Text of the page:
World Family Policy Center Forum
The Family and Development: Building on the Doha Declaration
The theme for this year's Forum, "The Family and Development: Building on the Doha Declaration," was chosen to focus on the concerns of developing nations. Each presentation in the academic panel was selected for its ability to contribute background/scholarship on the relationship between the health of a nation's social fabric (development) and the health of its families. At the end of this report you will see a list of the presenters and their academic affiliations as well as summaries of their papers. Also, two photos of the Forum in session are attached.
The World Family Policy Center hosted 85 delegates from 29 countries, including 17 UN missions and 14 representatives of national governments; some countries sent both. Eight UN missions sent full ambassadors, several from countries that had never attended before. Several other UN missions were represented for the first time.
From all reports, attendees enjoyed the Forum and found it illuminating and helpful to their work. Their active participation during the discussions was vital, often focusing scholars on the practical realities of their findings and theories.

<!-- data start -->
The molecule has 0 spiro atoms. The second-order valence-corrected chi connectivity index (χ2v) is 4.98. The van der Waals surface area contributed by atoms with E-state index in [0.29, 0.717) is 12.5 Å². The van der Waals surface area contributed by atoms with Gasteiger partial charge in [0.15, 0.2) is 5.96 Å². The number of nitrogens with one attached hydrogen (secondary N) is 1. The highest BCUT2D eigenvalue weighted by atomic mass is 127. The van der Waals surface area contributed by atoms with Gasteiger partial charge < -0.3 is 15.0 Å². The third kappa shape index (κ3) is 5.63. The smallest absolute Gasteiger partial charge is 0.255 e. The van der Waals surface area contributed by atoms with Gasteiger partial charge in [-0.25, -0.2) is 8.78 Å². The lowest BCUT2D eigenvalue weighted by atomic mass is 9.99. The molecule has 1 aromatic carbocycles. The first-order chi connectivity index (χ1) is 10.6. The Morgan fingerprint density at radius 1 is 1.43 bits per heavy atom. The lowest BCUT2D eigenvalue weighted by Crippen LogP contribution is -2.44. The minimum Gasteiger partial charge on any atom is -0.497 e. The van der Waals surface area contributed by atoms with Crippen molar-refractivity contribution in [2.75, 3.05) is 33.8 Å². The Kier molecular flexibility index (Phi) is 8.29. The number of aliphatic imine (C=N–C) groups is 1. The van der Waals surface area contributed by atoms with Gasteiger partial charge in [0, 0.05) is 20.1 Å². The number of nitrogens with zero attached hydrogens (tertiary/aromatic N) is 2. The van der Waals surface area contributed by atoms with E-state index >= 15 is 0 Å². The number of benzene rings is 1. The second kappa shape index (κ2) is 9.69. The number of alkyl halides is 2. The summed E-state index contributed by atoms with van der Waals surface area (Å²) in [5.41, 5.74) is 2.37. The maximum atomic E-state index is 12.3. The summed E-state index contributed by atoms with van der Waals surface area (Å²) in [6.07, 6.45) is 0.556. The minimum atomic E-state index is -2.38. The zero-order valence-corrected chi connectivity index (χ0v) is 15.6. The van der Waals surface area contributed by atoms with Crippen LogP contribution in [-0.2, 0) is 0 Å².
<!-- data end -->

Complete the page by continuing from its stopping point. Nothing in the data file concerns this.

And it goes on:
The first day of the Forum revealed a degree of reservation and an assumed expectation of yet another politically sensitive conference promoting western solutions to problems in developing nations, a common scenario at the UN. Over the next two days, this feeling among delegates appeared to give way to the realization that they were among people deeply interested in strengthening disadvantaged families for the good of each nation state. In particular, presentations emphasizing the passing of values to successive generations seemed to move the mood of the group from caution and skepticism to openness and growing enthusiasm for frank discussion on how a nation can retain cultural and family values in the face of development and "globalization." On the third day several nations presented intervention papers, enlightening attendees on problems and solutions they encounter.
Here are some of the delegates' comments: "I have been personally inspired to become a strong proponent of the family at a personal and professional level. I will never be the same again." Others wrote: "Very enriching experience, should be broadened to include more state actors." "Made me more conscious and alert to all issues relating to family and let me know people care about family." "Unifying different players and constituencies." "A common understanding and agreement that the family is the core unit of society and should be nurtured, protected, and promoted." "Increased awareness of cross-cultural strategies for addressing challenges to the family structure." In a follow-up letter one delegate wrote: